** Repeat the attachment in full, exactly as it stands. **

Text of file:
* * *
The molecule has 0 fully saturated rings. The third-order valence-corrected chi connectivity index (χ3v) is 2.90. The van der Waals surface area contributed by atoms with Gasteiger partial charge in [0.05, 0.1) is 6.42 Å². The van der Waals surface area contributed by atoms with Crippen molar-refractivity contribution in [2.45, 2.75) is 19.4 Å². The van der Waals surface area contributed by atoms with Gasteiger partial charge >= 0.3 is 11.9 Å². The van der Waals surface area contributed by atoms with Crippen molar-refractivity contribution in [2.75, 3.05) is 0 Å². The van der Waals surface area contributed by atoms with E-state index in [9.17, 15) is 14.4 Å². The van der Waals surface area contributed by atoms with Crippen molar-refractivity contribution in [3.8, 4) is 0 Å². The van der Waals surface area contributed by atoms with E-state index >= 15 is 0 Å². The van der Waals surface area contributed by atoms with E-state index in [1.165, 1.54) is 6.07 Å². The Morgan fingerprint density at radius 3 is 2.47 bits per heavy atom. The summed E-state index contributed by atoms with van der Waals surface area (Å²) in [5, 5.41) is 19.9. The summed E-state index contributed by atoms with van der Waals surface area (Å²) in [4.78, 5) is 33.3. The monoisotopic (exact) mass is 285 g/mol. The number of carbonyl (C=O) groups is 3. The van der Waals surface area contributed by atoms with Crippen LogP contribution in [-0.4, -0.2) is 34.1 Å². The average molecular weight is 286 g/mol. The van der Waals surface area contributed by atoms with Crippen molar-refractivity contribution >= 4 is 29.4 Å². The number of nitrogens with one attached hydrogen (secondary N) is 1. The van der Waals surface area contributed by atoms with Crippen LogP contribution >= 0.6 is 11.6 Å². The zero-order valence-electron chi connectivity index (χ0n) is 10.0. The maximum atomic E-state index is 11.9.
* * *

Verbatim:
The molecule has 0 fully saturated rings. The third-order valence-corrected chi connectivity index (χ3v) is 2.90. The van der Waals surface area contributed by atoms with Gasteiger partial charge in [0.05, 0.1) is 6.42 Å². The van der Waals surface area contributed by atoms with Crippen molar-refractivity contribution in [2.45, 2.75) is 19.4 Å². The van der Waals surface area contributed by atoms with Gasteiger partial charge >= 0.3 is 11.9 Å². The van der Waals surface area contributed by atoms with Crippen molar-refractivity contribution in [2.75, 3.05) is 0 Å². The van der Waals surface area contributed by atoms with E-state index in [9.17, 15) is 14.4 Å². The van der Waals surface area contributed by atoms with Crippen molar-refractivity contribution in [3.8, 4) is 0 Å². The van der Waals surface area contributed by atoms with E-state index >= 15 is 0 Å². The van der Waals surface area contributed by atoms with E-state index in [1.165, 1.54) is 6.07 Å². The Morgan fingerprint density at radius 3 is 2.47 bits per heavy atom. The summed E-state index contributed by atoms with van der Waals surface area (Å²) in [5, 5.41) is 19.9. The summed E-state index contributed by atoms with van der Waals surface area (Å²) in [4.78, 5) is 33.3. The monoisotopic (exact) mass is 285 g/mol. The number of carbonyl (C=O) groups is 3. The van der Waals surface area contributed by atoms with Crippen LogP contribution in [-0.4, -0.2) is 34.1 Å². The average molecular weight is 286 g/mol. The van der Waals surface area contributed by atoms with Crippen molar-refractivity contribution >= 4 is 29.4 Å². The number of nitrogens with one attached hydrogen (secondary N) is 1. The van der Waals surface area contributed by atoms with Crippen LogP contribution >= 0.6 is 11.6 Å². The zero-order valence-electron chi connectivity index (χ0n) is 10.0. The maximum atomic E-state index is 11.9.